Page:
In the post COVID-19 pandemic world, cash will be king... digital cash, more precisely.
And for digital payments giant PayPal, that new reality is one of the primary reasons why its stock is now hovering around a record high while the global economy has fallen off a cliff due to the health crisis.
“I do think that COVID-19 has fundamentally changed some consumer behaviors, which I think certainly play to our benefit. As we look at the environment right now — and for all the real personal and economic concerns around coronavirus — our platform is more relevant than ever before,” PayPal CFO John Rainey said on Yahoo Finance’s The First Trade.
PayPal hasn’t been totally immune from the effects of the coronavirus, which has led to the closure of scores of businesses in the U.S. and a sharp slowdown in consumer spending globally.
The company reported Wednesday evening that first quarter net sales rose 13% to $4.62 billion, cooling from an 18% growth rate in the fourth quarter. Total payment volume increased 19% to $191 billion —in the fourth quarter it grew 22%.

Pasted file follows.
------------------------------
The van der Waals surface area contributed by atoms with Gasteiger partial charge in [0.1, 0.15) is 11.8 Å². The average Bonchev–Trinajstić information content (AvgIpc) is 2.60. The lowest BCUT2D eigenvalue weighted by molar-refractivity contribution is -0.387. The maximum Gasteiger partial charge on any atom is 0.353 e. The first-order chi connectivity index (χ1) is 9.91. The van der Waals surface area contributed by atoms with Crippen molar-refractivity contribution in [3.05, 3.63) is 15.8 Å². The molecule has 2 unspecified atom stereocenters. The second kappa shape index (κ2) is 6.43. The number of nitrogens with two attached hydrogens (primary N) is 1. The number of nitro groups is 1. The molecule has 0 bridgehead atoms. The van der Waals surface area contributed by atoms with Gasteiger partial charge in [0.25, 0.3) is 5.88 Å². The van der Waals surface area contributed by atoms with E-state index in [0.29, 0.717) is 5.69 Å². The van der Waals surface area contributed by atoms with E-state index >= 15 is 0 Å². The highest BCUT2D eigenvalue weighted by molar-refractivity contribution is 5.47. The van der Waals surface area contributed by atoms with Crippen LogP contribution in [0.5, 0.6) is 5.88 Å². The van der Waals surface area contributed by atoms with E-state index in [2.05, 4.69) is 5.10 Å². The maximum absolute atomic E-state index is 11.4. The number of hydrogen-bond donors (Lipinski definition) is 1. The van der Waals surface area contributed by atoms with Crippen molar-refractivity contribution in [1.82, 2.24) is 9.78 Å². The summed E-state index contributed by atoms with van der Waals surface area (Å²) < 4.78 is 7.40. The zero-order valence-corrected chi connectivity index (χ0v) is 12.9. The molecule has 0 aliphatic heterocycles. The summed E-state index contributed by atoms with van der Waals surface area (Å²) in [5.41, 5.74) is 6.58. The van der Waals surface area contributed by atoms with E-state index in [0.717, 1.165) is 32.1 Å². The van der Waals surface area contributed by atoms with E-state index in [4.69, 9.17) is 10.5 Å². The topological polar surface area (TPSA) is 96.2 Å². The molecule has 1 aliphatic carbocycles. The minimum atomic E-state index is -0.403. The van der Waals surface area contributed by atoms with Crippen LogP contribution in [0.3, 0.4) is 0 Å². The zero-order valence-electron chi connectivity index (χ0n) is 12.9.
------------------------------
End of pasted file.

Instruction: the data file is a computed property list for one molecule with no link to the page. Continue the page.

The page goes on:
Non-GAAP operating income fell 3% from the prior year. The company took a $237 million hit to operating profits due to an increase in credit reserves (thank you, macro slowdown). Adjusted earnings came in at 66 cents a share, missing estimates for 75 cents a share.
But PayPal did just enough to counter investor concerns that business would be heading in the wrong direction amidst a global recession.
The company said it added 7.4 million net new accounts in April, up 135% year-over-year. Sales growth re-accelerated in April to 17%. For the second quarter, PayPal sees net new active accounts growing by 15 million to 20 million. In the first quarter, PayPal added 10 million net new active accounts.